Police permits are ridiculous, degrading and humiliating. I view a show as ‘crossing the line’ when they require one and I recommend that you stay away from these shows.  We are all pretty much honest average-Joe’s/Mary’s but they do a search on you as if you are a criminal. Preserve your integrity because you are not a criminal. They actually ask you for your Social Security and Driver’s License numbers. We don’t need more people to have our SSN’s on file someplace just waiting to be stolen, either. Matter of fact, how sure are you that these promoter’s  or employees are honest themselves? Show me their ‘police permits.’

“Processing fees” can be ridiculous and some of the “Jury fees” can be questionable. To pay somebody just to look at your application is unnecessary but they get away with it because we need to do their shows. The money that you pay for this is non-refundable. In the better quality Arts & Crafts shows, jurying is necessary to maintain the quality of the event and these fees are in turn, paid to an independent reviewer. However, in events such as ordinary Street Fairs, etc., the jurying is not as intense as it is in the better arts shows and quite often it’s added income for the promoter if they are not even reviewing the photos, etc.

Quite often, I am unsure about the legitimacy of the ‘processing fees.’ A number of promoters charge $10-25 for this and I can’t see why you would be paying this in order to process your application. In most cases, this is just an unnecessary add-on to the fees. However, there may be instances where an organization (i.e. Chamber of Commerces, Rotary Clubs, etc.) is putting on an event and they hired a promoter to obtain the vendors and the promoter might be collecting little or nothing from the booth fees. Then, the promoter collects the ‘processing fees’ for his services. However, this is not the case for most of the events.

There are some shows that charge as much as $35-$50 for a transient ‘city business license’ that you are only going to use for a couple days. A fee of $10 is reasonable, but anything much more than that is uncalled for. During recent years, more cities are forcing vendors/exhibitors to obtain these licenses in order to get more revenue. Unfortunately, you have no recourse except to pay the fee if you wish to participate.

I provide links to other websites providing information and I have a directory of resources for vendors/exhibitors; where to get fixtures for your booths, gas prices, advice on canopies, links for weather reports, motels, etc.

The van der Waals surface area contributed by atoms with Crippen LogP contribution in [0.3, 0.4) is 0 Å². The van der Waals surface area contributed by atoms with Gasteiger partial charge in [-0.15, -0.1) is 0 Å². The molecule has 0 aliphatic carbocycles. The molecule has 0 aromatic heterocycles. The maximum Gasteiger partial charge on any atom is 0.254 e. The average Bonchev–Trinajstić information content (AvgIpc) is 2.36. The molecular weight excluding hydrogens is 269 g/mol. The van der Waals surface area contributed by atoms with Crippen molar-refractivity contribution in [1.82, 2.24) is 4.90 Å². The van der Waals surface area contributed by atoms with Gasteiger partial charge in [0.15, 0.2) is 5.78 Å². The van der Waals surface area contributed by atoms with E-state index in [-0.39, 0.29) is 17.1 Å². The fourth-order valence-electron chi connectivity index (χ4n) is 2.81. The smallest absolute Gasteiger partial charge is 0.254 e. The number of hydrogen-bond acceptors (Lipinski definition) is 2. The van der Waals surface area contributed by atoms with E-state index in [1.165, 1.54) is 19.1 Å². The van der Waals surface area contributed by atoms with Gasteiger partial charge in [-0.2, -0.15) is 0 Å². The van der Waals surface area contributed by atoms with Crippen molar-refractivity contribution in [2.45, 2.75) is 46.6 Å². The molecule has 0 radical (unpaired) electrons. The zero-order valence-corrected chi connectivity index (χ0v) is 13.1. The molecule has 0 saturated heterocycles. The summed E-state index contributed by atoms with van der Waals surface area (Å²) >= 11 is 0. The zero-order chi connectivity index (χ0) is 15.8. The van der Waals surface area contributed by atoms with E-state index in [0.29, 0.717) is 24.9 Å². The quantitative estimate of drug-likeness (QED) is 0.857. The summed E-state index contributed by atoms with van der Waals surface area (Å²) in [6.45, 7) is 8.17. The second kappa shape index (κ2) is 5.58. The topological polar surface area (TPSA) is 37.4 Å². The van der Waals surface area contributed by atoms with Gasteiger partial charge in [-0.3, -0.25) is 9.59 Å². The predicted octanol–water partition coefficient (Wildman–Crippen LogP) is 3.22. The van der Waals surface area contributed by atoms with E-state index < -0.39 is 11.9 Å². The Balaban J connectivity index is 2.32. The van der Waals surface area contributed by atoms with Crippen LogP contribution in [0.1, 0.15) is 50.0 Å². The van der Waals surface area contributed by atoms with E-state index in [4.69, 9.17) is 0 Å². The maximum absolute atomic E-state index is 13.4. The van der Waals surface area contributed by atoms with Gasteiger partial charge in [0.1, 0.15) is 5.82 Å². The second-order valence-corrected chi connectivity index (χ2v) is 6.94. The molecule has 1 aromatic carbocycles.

Secure your canopies. If winds are expected, please use some sort of weights to attach to the legs of your canopy. Sometimes milk containers filled with water might work; cinder blocks also. Try not to detract from the appearance of your booth and attempt keep your weights out of view, if possible. We use around 12-14 2x5 foot metal grids which are secured to the canopy with bungies and they weigh us down sufficiently. 

What are you greatest fears about doing a show? What can possibly happen? I have seen so many crazy things go on. There are many variables that can come into play during any show. Can you ever imagine getting stuck in the mud after a torrential downpour?  How about things that happen just getting to a show?  A flat tire out in the middle of nowhere? Getting into an accident 220 miles from home on the way to a motel? Having boards flying at your vehicle while driving, cars abandoned in the middle of highway.  Heading for a huge 8’x8’ wooden box in the middle of your lane. You can read stories about some of these things that have happened to us in Road Hazards. Please prepare for the unexpected. It’s a good idea to be member of an auto club such as AAA where you can just call up and have your vehicle tended to. Cell phones can come in handy as you could get stuck in an obscure location with no businesses/homes around for miles.

Be sure to check out and I have just started a forum where people can post and comment upon a variety of topics.

Best of luck,

Dave J. Stefanik (Starving Vendors)

Dave J. Stefanik maintains, an online guide to events, resources, experiences and information for and about vendors.